Albino Alligator Couple in Florida Called Snowflake and Blizzard Produce Rare Batch of 19 Eggs

A pair of bright white alligators at a Florida animal park have produced a rare batch of eggs that may result in new albino-to-albino young born in captivity.

The gator couple—a male called Blizzard and a female called Snowflake—are living at the Wild Florida Airboats facility in Kenansville. They became the first pair of breeding albino alligators in Central Florida after being acquired from St. Augustine Alligator Farm in May 2017.

Roughly three weeks ago, Wild Florida staff members known as the "Croc Squad" announced the female alligator had laid a total of 19 eggs, which were taken into incubation.

Yesterday, keepers shared a new video to Facebook showing the progress made since the eggs' discovery. To the delight of viewers, based on coloring, it appeared to be good news.

Some of the alligator eggs—which are being kept in a temperature-controlled area—showed known signs of fertilization. In a comment under the clip, staffers said they should know how many survived the process by September, approximately 60 days after their laying.

Snowflake & Blizzard are expecting! We’re checking in with their 19 eggs to see how things are progressing. #wildflorida #thisiswildflorida

Posted by Wild Florida on Wednesday, June 26, 2019

"Alligator moms are some of the best moms out there in the animal kingdom, but… Snowflake is blind due to her albinism," Wild Florida co-owner Dan Munns told WFTV this week. "To ensure these eggs have the highest chance of survival, we're relocating the eggs to a more secure location to help protect them from natural predators and monitor their progress."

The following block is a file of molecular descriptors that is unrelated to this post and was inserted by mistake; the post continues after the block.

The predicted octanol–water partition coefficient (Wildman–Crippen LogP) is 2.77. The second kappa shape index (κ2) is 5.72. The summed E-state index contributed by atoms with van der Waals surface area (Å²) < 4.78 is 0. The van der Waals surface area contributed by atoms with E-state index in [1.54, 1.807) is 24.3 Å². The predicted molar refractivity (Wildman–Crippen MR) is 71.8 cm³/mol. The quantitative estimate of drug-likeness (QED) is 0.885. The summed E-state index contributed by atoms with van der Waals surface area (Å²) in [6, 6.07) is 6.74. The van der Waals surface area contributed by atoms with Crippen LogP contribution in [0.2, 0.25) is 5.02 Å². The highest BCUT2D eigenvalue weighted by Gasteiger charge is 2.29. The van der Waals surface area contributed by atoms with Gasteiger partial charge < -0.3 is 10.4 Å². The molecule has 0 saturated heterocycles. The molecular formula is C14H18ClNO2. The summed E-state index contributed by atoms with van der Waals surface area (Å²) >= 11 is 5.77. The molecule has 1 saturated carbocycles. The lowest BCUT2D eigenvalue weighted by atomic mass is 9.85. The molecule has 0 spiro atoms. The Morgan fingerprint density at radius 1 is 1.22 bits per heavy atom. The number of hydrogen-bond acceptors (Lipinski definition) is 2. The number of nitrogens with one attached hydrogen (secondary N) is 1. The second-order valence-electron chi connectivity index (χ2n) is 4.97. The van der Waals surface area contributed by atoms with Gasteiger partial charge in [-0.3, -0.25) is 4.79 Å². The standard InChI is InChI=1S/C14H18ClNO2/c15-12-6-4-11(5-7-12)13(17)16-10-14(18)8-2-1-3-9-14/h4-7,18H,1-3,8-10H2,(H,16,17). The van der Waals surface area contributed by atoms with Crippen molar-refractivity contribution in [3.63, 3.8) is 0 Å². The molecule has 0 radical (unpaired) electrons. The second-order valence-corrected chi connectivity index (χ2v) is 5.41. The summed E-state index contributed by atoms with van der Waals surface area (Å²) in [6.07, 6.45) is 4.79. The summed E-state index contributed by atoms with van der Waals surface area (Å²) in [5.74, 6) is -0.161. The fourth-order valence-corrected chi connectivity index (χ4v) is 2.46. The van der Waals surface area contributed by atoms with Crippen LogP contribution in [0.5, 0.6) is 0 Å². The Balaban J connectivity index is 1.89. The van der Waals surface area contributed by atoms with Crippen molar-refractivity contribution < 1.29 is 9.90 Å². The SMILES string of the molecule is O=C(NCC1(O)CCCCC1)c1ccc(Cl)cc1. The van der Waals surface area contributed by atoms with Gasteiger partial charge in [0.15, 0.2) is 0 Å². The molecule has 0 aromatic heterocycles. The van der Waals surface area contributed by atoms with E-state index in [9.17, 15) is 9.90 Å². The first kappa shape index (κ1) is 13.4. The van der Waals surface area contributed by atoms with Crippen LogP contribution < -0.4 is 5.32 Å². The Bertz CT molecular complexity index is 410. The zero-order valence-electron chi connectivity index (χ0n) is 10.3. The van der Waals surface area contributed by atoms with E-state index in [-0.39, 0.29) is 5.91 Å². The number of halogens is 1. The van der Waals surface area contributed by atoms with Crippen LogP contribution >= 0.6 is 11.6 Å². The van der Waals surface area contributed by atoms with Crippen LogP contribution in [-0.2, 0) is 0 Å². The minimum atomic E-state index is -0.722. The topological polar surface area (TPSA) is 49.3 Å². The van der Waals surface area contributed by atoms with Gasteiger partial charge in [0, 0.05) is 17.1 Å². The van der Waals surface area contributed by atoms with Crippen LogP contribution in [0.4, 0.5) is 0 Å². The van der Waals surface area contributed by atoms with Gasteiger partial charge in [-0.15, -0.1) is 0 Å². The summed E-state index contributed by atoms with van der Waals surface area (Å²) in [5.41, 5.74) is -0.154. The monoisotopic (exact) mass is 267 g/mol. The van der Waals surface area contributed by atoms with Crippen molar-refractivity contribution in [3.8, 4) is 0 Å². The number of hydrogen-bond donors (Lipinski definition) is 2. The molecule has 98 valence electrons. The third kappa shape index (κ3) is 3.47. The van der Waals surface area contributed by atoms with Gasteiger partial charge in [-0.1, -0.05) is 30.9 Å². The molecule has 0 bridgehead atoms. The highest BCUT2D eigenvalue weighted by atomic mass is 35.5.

According to WFTV, Snowflake is 25-years-old and Blizzard is 14-years-old. They are housed in a climate-controlled exhibit with dedicated areas for shade, and a heat-lamp.

Wild Florida explains on its website that albino alligators are exclusively located in freshwater areas in the southeastern United States. There are very few living under human care.

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It was back on June 7 when officials confirmed to the public they intervened after Snowflake had started to form a nest and appeared to be increasingly defensive over the area.

In a video uploaded to social media, staff were seen entering the pen and distracting the female with sound. They said the eggs had to be removed to ensure they had a chance of survival as they were potentially at risk of natural predators, including racoons, fire ants and snakes.

"Congrats to Snowflake & Blizzard for the world's first albino to albino successful breeding program!" the animal park's Facebook account wrote at the time.

While it remains unknown how many will hatch, one keeper called Andrew said in the video: "There are only two people in the world who have ever successfully hatched albinos… and it wasn't from albino to albino. I would be super excited for even 50% [to live]" He noted they will never be reunited with the parents.

"Albinos are super fragile when they are young," he added. "Baby alligators are just in general. But albinos, they have really poor vision, they also get sunburned. Not to mention, Blizzard the male is housed with the female so we don't want him to [eat the babies]. The mommies are great, the daddies not so much." The young would not survive in the wild as they attract attention, he said.

Baby Albino Alligator
A young female albino alligator is seen on March 26, 2014 at the park "La planete des crocodiles" in Civaux, near the French western city of Poitiers. Florida Wild staff said this week 19 new eggs are the first batch from albino-to-albino breeding. GUILLAUME SOUVANT/AFP/Getty